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This book examines the payment systems operating in British hospitals before the National Health Service (NHS). An overview of the British situation is given, locating the hospitals within both the domestic social and political context, before taking a wider international view. The book sets up the city of Bristol as a case study to explore the operation and meaning of hospital payments on the ground. The foundation of Bristol's historic wealth, and consequent philanthropic dynamism, was trade. The historic prominence of philanthropic associations in Bristol was acknowledged in a Ministry of Health report on the city in the 1930s. The distinctions in payment served to reinforce the differential class relations at the core of philanthropy. The act of payment heightens and diminishes the significance of 1948 as a watershed in the history of British healthcare. The book places the hospitals firmly within the local networks of care, charity and public services, shaped by the economics and politics of a wealthy southern city. It reflects the distinction drawn between and separation of working-class and middle-class patients as a defining characteristic of the system that emerged over the early twentieth century. The rhetorical and political strategies adopted by advocates of private provision were based on the premise that middle-class patients needed to be brought in to a revised notion of the sick poor. The book examines why the voluntary sector and wider mixed economies of healthcare, welfare and public services should be so well developed in Bristol.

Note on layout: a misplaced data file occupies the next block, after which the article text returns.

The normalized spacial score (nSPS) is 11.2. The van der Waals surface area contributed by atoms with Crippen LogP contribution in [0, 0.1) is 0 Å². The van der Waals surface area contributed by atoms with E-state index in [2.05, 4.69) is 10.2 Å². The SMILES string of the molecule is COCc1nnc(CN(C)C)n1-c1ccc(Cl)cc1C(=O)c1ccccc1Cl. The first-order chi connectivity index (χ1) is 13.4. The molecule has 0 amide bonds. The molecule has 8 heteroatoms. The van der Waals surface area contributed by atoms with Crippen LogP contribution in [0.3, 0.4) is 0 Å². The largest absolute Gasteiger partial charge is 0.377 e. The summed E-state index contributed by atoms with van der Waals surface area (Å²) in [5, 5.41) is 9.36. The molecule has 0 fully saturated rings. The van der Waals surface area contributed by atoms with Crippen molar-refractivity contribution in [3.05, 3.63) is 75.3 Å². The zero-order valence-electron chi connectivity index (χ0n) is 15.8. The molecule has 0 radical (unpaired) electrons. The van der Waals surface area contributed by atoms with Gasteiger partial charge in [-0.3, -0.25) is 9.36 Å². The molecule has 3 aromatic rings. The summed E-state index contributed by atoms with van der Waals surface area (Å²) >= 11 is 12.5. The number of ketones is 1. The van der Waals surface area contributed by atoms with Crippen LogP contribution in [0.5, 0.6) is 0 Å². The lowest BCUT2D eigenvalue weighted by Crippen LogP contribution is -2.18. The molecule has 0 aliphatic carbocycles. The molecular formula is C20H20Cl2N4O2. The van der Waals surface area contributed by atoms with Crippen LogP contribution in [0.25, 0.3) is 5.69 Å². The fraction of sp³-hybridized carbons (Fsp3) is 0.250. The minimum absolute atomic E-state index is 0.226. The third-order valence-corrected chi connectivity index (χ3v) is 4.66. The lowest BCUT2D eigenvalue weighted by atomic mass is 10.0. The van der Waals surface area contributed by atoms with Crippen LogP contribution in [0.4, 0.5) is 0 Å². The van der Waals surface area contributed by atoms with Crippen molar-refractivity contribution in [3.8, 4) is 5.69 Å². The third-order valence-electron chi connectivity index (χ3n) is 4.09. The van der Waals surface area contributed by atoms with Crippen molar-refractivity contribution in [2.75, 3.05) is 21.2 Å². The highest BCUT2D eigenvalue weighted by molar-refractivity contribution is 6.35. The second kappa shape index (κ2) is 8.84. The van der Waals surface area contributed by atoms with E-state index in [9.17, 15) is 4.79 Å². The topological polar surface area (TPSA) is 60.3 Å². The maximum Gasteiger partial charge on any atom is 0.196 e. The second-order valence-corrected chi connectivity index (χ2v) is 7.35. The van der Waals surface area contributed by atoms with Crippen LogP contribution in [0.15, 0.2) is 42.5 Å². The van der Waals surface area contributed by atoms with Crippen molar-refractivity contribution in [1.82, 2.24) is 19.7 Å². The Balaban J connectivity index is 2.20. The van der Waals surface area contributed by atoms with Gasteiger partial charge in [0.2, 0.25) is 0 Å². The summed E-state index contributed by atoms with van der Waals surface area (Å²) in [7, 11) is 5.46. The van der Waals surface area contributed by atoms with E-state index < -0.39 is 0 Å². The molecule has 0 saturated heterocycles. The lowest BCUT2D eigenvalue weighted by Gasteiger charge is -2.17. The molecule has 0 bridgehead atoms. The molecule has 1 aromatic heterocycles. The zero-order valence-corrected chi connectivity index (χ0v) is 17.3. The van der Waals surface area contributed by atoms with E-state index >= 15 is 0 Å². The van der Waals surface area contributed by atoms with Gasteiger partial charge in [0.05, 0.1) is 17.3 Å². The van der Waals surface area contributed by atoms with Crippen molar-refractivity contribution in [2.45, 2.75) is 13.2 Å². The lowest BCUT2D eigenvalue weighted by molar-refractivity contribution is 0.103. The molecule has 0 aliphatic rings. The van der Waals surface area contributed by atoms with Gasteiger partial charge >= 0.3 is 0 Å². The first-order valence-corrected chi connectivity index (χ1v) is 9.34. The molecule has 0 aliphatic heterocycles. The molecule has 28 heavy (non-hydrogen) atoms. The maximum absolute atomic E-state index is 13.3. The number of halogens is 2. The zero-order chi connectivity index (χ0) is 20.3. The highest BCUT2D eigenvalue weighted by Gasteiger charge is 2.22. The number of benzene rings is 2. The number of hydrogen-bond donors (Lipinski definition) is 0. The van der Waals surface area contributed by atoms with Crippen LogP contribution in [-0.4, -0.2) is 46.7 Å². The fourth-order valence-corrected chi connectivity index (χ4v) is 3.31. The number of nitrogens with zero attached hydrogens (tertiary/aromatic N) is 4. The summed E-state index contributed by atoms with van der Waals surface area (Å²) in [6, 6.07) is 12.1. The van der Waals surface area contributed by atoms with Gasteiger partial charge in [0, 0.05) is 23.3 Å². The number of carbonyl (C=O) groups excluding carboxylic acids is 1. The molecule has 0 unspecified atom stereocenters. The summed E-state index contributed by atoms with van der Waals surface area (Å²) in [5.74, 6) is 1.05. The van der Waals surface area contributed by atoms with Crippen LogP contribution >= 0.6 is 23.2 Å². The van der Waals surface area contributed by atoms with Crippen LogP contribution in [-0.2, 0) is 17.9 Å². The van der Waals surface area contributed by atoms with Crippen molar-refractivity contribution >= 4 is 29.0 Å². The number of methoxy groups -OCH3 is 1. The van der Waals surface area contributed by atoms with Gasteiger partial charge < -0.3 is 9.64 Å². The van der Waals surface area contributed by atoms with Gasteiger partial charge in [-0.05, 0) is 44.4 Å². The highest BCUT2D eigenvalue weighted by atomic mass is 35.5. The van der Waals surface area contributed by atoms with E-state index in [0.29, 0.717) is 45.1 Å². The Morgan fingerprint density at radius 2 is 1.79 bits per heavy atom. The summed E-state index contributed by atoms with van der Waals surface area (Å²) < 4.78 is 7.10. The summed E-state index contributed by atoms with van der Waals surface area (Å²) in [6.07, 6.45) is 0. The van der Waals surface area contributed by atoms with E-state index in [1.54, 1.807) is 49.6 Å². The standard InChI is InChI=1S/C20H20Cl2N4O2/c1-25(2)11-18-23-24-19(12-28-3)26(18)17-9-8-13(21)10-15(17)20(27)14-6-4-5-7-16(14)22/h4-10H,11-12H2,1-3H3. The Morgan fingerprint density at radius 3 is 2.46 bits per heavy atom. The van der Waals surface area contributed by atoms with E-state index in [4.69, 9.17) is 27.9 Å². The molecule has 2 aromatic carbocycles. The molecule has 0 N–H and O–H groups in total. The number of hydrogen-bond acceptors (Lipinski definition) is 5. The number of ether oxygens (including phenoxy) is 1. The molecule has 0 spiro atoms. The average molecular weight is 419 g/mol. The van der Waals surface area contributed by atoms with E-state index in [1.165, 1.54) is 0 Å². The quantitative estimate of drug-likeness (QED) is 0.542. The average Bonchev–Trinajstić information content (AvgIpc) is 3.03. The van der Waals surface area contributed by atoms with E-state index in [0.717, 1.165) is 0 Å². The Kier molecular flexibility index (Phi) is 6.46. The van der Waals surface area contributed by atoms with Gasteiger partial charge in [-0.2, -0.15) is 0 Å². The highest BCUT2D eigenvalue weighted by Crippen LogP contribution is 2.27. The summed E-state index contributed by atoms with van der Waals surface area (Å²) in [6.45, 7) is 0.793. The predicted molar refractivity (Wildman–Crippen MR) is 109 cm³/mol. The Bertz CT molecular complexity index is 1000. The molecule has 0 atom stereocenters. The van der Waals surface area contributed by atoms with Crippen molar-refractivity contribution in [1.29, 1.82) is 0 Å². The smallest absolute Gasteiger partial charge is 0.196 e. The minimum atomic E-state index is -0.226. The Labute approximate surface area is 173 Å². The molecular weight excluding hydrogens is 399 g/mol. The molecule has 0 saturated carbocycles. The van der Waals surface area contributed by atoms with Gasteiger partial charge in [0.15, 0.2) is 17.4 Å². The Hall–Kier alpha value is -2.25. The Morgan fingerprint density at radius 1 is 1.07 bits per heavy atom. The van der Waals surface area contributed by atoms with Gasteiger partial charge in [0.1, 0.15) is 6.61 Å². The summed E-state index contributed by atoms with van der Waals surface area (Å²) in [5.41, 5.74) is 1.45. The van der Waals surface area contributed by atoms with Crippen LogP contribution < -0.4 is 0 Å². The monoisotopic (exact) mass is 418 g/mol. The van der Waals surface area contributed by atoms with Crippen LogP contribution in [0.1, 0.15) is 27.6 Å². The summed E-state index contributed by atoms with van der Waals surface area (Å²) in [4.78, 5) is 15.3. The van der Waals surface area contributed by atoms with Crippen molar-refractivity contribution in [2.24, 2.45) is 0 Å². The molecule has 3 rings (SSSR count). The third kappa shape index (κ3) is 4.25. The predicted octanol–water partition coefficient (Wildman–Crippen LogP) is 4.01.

Open Access (free)
George Campbell Gosling

, founder of the King's Fund, 1879 There was only one area of the pre-NHS hospital system which genuinely saw private healthcare operating on a commercial basis. This was the parallel provision made for middle-class patients, the likes of ‘George’ from Your Very Good Health , in the British hospital of the early twentieth century. Since admission of middle-class patients was commonly seen as a threat to

in Payment and philanthropy in British healthcare, 1918–48
Open Access (free)
George Campbell Gosling

charity, even as these underwent significant changes over the early twentieth century. The previous two chapters examined the arrival in the hospital of patient payments and the almoner, contributory schemes and the middle-class patient, and how they became commonplace in the interwar years. It is typically assumed that these changes undermined or even ended philanthropy as the organising principle of the voluntary hospitals. 1 Yet, as we have already seen